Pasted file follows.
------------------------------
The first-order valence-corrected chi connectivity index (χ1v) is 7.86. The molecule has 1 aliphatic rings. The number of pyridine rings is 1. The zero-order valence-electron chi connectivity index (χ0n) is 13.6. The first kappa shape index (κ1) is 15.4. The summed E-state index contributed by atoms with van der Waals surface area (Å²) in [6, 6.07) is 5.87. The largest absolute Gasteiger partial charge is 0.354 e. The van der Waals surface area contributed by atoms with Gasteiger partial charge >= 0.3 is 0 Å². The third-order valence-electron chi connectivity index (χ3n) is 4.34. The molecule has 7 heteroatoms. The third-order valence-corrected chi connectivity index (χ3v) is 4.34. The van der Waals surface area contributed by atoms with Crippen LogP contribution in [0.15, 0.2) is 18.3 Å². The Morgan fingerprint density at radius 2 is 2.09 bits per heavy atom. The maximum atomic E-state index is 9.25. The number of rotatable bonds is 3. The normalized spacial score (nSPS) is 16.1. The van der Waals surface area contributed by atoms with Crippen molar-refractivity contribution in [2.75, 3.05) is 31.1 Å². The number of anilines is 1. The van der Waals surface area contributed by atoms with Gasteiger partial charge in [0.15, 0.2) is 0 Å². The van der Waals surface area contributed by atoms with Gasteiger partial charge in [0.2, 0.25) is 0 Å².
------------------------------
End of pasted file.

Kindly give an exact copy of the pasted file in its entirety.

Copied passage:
The first-order valence-corrected chi connectivity index (χ1v) is 7.86. The molecule has 1 aliphatic rings. The number of pyridine rings is 1. The zero-order valence-electron chi connectivity index (χ0n) is 13.6. The first kappa shape index (κ1) is 15.4. The summed E-state index contributed by atoms with van der Waals surface area (Å²) in [6, 6.07) is 5.87. The largest absolute Gasteiger partial charge is 0.354 e. The van der Waals surface area contributed by atoms with Gasteiger partial charge >= 0.3 is 0 Å². The third-order valence-electron chi connectivity index (χ3n) is 4.34. The molecule has 7 heteroatoms. The third-order valence-corrected chi connectivity index (χ3v) is 4.34. The van der Waals surface area contributed by atoms with Crippen LogP contribution in [0.15, 0.2) is 18.3 Å². The Morgan fingerprint density at radius 2 is 2.09 bits per heavy atom. The maximum atomic E-state index is 9.25. The number of rotatable bonds is 3. The normalized spacial score (nSPS) is 16.1. The van der Waals surface area contributed by atoms with Crippen molar-refractivity contribution in [2.75, 3.05) is 31.1 Å². The number of anilines is 1. The van der Waals surface area contributed by atoms with Gasteiger partial charge in [0.15, 0.2) is 0 Å². The van der Waals surface area contributed by atoms with Gasteiger partial charge in [0.2, 0.25) is 0 Å².